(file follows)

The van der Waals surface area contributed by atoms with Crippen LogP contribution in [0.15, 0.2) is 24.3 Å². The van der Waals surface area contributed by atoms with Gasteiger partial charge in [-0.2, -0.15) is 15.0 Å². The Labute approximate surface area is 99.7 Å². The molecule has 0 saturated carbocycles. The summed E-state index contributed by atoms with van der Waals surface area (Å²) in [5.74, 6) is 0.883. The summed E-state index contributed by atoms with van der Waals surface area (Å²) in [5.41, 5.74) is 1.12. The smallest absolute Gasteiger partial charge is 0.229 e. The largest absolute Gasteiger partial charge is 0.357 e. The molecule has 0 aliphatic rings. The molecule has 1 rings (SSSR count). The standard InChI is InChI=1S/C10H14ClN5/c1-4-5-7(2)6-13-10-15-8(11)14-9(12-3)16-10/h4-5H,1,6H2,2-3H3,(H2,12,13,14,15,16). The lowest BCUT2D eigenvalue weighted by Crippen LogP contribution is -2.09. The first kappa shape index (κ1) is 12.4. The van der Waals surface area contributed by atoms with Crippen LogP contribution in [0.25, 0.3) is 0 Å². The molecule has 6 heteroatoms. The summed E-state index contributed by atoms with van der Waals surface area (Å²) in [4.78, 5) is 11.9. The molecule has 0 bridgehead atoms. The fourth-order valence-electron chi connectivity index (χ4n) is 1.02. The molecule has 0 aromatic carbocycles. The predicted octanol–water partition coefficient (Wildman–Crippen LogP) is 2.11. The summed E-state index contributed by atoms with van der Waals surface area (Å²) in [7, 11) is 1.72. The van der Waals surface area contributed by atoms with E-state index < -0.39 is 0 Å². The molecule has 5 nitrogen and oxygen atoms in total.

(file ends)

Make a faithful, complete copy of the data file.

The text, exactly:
The van der Waals surface area contributed by atoms with Crippen LogP contribution in [0.15, 0.2) is 24.3 Å². The van der Waals surface area contributed by atoms with Gasteiger partial charge in [-0.2, -0.15) is 15.0 Å². The Labute approximate surface area is 99.7 Å². The molecule has 0 saturated carbocycles. The summed E-state index contributed by atoms with van der Waals surface area (Å²) in [5.74, 6) is 0.883. The summed E-state index contributed by atoms with van der Waals surface area (Å²) in [5.41, 5.74) is 1.12. The smallest absolute Gasteiger partial charge is 0.229 e. The largest absolute Gasteiger partial charge is 0.357 e. The molecule has 0 aliphatic rings. The molecule has 1 rings (SSSR count). The standard InChI is InChI=1S/C10H14ClN5/c1-4-5-7(2)6-13-10-15-8(11)14-9(12-3)16-10/h4-5H,1,6H2,2-3H3,(H2,12,13,14,15,16). The lowest BCUT2D eigenvalue weighted by Crippen LogP contribution is -2.09. The first kappa shape index (κ1) is 12.4. The van der Waals surface area contributed by atoms with Crippen LogP contribution in [0.25, 0.3) is 0 Å². The molecule has 6 heteroatoms. The summed E-state index contributed by atoms with van der Waals surface area (Å²) in [4.78, 5) is 11.9. The molecule has 0 bridgehead atoms. The fourth-order valence-electron chi connectivity index (χ4n) is 1.02. The molecule has 0 aromatic carbocycles. The predicted octanol–water partition coefficient (Wildman–Crippen LogP) is 2.11. The summed E-state index contributed by atoms with van der Waals surface area (Å²) in [7, 11) is 1.72. The van der Waals surface area contributed by atoms with E-state index < -0.39 is 0 Å². The molecule has 5 nitrogen and oxygen atoms in total.